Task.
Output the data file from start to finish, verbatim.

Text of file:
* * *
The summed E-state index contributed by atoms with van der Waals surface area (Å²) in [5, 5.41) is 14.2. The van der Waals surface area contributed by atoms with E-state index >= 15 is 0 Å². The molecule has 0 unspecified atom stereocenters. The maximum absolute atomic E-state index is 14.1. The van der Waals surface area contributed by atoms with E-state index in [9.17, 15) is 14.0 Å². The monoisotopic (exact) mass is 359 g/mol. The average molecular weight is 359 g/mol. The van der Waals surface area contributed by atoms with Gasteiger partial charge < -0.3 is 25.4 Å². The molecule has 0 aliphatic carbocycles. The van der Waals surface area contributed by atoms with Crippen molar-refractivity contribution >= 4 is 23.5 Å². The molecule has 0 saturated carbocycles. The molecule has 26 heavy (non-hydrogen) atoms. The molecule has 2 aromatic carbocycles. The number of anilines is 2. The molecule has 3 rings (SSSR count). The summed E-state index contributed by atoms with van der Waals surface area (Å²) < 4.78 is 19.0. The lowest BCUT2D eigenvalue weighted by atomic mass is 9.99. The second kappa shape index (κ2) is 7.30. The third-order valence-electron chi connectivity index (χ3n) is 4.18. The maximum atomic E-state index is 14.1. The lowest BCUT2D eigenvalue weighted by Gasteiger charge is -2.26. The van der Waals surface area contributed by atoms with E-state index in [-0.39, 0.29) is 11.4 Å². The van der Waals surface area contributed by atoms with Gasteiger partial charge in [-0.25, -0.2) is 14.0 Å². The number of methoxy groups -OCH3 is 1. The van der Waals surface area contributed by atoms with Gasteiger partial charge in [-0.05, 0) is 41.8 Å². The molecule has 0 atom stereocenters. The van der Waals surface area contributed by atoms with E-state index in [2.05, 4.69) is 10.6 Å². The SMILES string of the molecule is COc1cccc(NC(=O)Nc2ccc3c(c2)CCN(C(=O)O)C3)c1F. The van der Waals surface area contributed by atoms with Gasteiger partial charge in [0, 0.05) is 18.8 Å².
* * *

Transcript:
The summed E-state index contributed by atoms with van der Waals surface area (Å²) in [5, 5.41) is 14.2. The van der Waals surface area contributed by atoms with E-state index >= 15 is 0 Å². The molecule has 0 unspecified atom stereocenters. The maximum absolute atomic E-state index is 14.1. The van der Waals surface area contributed by atoms with E-state index in [9.17, 15) is 14.0 Å². The monoisotopic (exact) mass is 359 g/mol. The average molecular weight is 359 g/mol. The van der Waals surface area contributed by atoms with Gasteiger partial charge < -0.3 is 25.4 Å². The molecule has 0 aliphatic carbocycles. The van der Waals surface area contributed by atoms with Crippen molar-refractivity contribution >= 4 is 23.5 Å². The molecule has 0 saturated carbocycles. The molecule has 26 heavy (non-hydrogen) atoms. The molecule has 2 aromatic carbocycles. The number of anilines is 2. The molecule has 3 rings (SSSR count). The summed E-state index contributed by atoms with van der Waals surface area (Å²) < 4.78 is 19.0. The lowest BCUT2D eigenvalue weighted by atomic mass is 9.99. The second kappa shape index (κ2) is 7.30. The third-order valence-electron chi connectivity index (χ3n) is 4.18. The maximum atomic E-state index is 14.1. The lowest BCUT2D eigenvalue weighted by Gasteiger charge is -2.26. The van der Waals surface area contributed by atoms with E-state index in [-0.39, 0.29) is 11.4 Å². The van der Waals surface area contributed by atoms with Gasteiger partial charge in [-0.25, -0.2) is 14.0 Å². The number of methoxy groups -OCH3 is 1. The van der Waals surface area contributed by atoms with Gasteiger partial charge in [-0.05, 0) is 41.8 Å². The molecule has 0 atom stereocenters. The van der Waals surface area contributed by atoms with E-state index in [2.05, 4.69) is 10.6 Å². The SMILES string of the molecule is COc1cccc(NC(=O)Nc2ccc3c(c2)CCN(C(=O)O)C3)c1F. The van der Waals surface area contributed by atoms with Gasteiger partial charge in [0, 0.05) is 18.8 Å².